make ./prog < textfile
./prog < prog.c ./prog < prog.orig.c ./prog < hint.text
With this entry, you won’t need to turn your monitor upside down!
prog.orig.c and find out why we had to modify the entry, and what confused the author
(see the author’s remarks). No, it was not the shape of the Roman V that we, or the compiler, didn’t like.
gcc -Wall -Wextra -Wpedantic -O3 -std=c11 prog.c -o prog
Also works with a standard of c99, but c90/c89 will not compile due to for loop initial declarations, along with additional warnings about variable length arrays and lack of a return statement.
This small program, when given text on stdin, will produce a pattern of squiggly lines. This pattern is deterministic, and it shouldn’t be too difficult to determine from whence they come. There is even a comment that describes the highlighted phenomena in the source, for those that require a small nudge. With denser text blocks, such as an essay or similar prose, the output can be rather pretty, in an chaotic emergence sort of way. Try using this file, or the source file as inputs.
In its current form, this program can handle lines of length 255; to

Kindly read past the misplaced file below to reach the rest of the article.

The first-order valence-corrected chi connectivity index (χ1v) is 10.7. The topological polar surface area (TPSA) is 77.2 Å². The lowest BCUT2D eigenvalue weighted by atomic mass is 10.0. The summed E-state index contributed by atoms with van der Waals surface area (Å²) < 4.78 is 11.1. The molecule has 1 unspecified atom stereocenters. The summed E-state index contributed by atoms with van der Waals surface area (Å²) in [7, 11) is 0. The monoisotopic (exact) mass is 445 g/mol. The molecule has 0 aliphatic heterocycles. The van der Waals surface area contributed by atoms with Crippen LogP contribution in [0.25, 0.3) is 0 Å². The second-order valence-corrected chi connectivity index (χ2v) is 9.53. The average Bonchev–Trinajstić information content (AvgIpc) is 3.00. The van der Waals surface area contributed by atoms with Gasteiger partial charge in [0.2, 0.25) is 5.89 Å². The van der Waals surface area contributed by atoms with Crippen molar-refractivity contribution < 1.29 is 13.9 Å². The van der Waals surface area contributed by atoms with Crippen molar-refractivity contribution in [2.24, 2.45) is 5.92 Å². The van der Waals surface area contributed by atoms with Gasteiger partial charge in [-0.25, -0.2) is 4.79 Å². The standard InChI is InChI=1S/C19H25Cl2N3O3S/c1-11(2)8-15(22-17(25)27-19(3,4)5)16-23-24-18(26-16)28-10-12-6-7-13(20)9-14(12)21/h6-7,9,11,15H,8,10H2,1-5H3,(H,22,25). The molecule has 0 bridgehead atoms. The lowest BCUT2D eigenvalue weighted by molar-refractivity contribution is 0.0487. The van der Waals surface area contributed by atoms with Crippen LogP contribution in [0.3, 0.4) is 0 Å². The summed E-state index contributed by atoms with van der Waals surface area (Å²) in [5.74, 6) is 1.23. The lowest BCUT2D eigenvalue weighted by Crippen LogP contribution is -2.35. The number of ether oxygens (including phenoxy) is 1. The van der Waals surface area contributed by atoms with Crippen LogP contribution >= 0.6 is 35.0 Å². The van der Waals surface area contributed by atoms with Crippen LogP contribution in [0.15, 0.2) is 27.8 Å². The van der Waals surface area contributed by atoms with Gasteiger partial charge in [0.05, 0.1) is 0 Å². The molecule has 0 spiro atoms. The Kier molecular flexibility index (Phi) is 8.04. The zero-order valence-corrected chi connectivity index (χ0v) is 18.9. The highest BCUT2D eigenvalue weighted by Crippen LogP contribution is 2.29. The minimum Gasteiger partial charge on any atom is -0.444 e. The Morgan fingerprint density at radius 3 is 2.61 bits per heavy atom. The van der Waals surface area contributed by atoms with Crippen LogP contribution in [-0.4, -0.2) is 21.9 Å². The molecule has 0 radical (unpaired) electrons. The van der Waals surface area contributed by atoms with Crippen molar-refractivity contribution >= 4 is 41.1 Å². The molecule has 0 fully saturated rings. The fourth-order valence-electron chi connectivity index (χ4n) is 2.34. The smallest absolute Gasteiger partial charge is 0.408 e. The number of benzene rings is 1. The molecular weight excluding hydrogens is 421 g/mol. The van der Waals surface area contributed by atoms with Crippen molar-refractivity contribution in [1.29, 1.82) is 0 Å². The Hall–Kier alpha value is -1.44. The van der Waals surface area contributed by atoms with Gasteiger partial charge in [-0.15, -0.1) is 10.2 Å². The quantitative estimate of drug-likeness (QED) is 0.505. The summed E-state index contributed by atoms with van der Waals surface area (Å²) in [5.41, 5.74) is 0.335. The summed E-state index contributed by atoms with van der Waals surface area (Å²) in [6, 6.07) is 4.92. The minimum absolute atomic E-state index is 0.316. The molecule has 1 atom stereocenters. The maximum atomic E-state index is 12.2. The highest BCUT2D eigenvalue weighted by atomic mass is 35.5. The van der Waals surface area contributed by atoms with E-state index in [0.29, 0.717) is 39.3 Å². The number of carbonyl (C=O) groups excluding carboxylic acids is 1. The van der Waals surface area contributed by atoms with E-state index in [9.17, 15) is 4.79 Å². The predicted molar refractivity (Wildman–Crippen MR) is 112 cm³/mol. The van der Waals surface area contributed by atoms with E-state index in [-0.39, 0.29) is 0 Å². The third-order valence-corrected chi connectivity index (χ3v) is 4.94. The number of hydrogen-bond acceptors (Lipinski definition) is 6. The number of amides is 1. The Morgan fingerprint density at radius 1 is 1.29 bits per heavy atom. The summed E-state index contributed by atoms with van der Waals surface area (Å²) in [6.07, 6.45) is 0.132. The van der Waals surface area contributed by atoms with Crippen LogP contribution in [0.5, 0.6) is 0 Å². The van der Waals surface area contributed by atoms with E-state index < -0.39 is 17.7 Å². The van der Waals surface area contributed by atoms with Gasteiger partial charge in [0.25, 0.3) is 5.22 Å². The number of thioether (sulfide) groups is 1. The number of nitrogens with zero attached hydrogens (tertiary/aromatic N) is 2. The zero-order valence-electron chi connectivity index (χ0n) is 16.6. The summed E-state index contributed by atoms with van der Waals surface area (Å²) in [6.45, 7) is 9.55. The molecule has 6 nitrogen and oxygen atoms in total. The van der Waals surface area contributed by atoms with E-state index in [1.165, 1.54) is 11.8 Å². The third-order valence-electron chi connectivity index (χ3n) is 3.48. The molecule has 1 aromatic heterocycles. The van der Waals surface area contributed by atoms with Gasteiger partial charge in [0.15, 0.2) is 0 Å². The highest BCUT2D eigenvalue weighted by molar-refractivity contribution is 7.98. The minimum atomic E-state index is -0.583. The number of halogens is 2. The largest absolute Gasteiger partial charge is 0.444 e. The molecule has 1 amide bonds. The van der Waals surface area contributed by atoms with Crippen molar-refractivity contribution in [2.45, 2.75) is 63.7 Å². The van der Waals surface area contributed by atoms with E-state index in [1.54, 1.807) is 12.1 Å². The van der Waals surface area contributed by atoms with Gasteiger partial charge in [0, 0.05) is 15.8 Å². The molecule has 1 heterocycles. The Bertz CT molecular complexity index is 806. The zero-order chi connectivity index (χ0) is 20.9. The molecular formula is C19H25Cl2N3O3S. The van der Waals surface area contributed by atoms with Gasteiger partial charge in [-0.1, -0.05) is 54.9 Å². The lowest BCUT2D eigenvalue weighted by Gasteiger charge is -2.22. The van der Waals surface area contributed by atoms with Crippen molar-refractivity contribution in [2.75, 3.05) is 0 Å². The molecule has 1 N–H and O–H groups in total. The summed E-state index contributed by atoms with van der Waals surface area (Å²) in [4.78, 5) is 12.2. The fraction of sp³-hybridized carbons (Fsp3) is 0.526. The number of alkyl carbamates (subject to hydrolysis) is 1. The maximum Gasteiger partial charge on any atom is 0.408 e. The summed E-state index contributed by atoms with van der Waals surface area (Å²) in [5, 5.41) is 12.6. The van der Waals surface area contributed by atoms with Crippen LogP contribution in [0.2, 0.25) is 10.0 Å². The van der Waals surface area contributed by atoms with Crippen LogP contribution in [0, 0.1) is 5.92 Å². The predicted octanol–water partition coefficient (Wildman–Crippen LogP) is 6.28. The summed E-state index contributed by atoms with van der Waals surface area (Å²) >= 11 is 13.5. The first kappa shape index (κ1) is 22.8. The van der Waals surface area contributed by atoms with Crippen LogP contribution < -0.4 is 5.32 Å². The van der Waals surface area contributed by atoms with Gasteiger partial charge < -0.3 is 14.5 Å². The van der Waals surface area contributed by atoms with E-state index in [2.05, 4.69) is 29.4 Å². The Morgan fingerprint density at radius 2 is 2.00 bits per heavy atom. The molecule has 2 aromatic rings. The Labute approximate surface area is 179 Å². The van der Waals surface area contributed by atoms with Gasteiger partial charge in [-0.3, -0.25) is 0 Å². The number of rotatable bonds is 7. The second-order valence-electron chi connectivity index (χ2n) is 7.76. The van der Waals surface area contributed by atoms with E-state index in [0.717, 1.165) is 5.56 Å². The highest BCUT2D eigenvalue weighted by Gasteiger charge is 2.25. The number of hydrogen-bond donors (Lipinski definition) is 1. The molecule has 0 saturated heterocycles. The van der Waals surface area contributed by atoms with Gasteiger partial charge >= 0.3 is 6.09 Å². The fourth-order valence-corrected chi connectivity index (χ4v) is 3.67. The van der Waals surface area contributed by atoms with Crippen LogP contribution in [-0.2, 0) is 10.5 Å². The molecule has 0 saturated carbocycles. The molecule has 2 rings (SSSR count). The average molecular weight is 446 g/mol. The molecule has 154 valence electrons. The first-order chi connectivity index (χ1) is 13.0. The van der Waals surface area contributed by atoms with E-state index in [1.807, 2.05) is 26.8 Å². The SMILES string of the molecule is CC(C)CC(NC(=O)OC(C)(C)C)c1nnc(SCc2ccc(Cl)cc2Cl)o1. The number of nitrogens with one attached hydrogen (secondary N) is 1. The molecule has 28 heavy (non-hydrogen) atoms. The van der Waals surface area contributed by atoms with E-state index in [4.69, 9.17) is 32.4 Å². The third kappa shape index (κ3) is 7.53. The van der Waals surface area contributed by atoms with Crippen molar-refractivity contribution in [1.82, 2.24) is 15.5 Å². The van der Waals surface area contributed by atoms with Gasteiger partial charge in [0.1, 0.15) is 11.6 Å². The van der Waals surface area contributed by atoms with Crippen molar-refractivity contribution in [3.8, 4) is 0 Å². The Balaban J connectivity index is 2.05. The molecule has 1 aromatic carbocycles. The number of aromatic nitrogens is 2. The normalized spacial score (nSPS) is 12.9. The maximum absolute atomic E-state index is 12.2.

adjust this limit, change the variable
a at the top of the source.
Other adjustments, such as the exact printed characters, are rather
easy, once sufficient reverse engineering has occurred. Improvements
such as proper handling of tabs are left as an exercise to the reader.
In developing this program, the author found a potentially interesting
bug. If the expression
(j=k,j) (near the middle of the source) is
(j=k,k), the program produces different output. The author
used compiler gcc 5.4.0, compiled for x86_64-linux-gnu. Enabling or
disabling optimization produces the same results. The author is not
sure who is the culprit, but instead shrugged and moved on with life.
Of course, YMMV with your own environment.
The structure of this program, as you may have deduced, is two for
loops, one nested in the other. There is also a bunch of direct
variable assignment, such as
j=k. There is some filler fluff, such as
0-0+0, but all that sort should be rather easy to spot. It was mostly
added for the purpose of making certain things line up right, and only
secondarily to obfuscate.
© Copyright 1984-2018,
Leo Broukhis, Simon Cooper, Landon Curt Noll
- All rights reserved